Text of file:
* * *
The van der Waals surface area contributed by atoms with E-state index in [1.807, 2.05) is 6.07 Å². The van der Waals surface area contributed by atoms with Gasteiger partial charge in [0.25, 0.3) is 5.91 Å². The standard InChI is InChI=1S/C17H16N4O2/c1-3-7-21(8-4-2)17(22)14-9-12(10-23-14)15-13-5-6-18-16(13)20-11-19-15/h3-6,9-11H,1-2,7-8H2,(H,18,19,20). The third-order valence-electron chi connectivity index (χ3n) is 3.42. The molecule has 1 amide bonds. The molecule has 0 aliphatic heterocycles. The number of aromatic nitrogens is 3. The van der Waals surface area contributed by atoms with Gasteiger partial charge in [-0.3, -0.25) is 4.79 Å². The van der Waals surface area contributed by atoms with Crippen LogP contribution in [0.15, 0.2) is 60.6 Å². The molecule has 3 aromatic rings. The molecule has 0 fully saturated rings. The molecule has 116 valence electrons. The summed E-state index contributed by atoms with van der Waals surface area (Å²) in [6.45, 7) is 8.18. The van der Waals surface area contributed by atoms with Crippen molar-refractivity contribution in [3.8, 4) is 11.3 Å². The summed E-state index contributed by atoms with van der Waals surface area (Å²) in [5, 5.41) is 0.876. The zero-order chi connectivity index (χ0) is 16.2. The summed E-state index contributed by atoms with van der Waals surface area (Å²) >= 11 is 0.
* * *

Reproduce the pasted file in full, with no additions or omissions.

The van der Waals surface area contributed by atoms with E-state index in [1.807, 2.05) is 6.07 Å². The van der Waals surface area contributed by atoms with Gasteiger partial charge in [0.25, 0.3) is 5.91 Å². The standard InChI is InChI=1S/C17H16N4O2/c1-3-7-21(8-4-2)17(22)14-9-12(10-23-14)15-13-5-6-18-16(13)20-11-19-15/h3-6,9-11H,1-2,7-8H2,(H,18,19,20). The third-order valence-electron chi connectivity index (χ3n) is 3.42. The molecule has 1 amide bonds. The molecule has 0 aliphatic heterocycles. The number of aromatic nitrogens is 3. The van der Waals surface area contributed by atoms with Gasteiger partial charge in [-0.3, -0.25) is 4.79 Å². The van der Waals surface area contributed by atoms with Crippen LogP contribution in [0.15, 0.2) is 60.6 Å². The molecule has 3 aromatic rings. The molecule has 0 fully saturated rings. The molecule has 116 valence electrons. The summed E-state index contributed by atoms with van der Waals surface area (Å²) in [6.45, 7) is 8.18. The van der Waals surface area contributed by atoms with Crippen molar-refractivity contribution in [3.8, 4) is 11.3 Å². The summed E-state index contributed by atoms with van der Waals surface area (Å²) in [5, 5.41) is 0.876. The zero-order chi connectivity index (χ0) is 16.2. The summed E-state index contributed by atoms with van der Waals surface area (Å²) >= 11 is 0.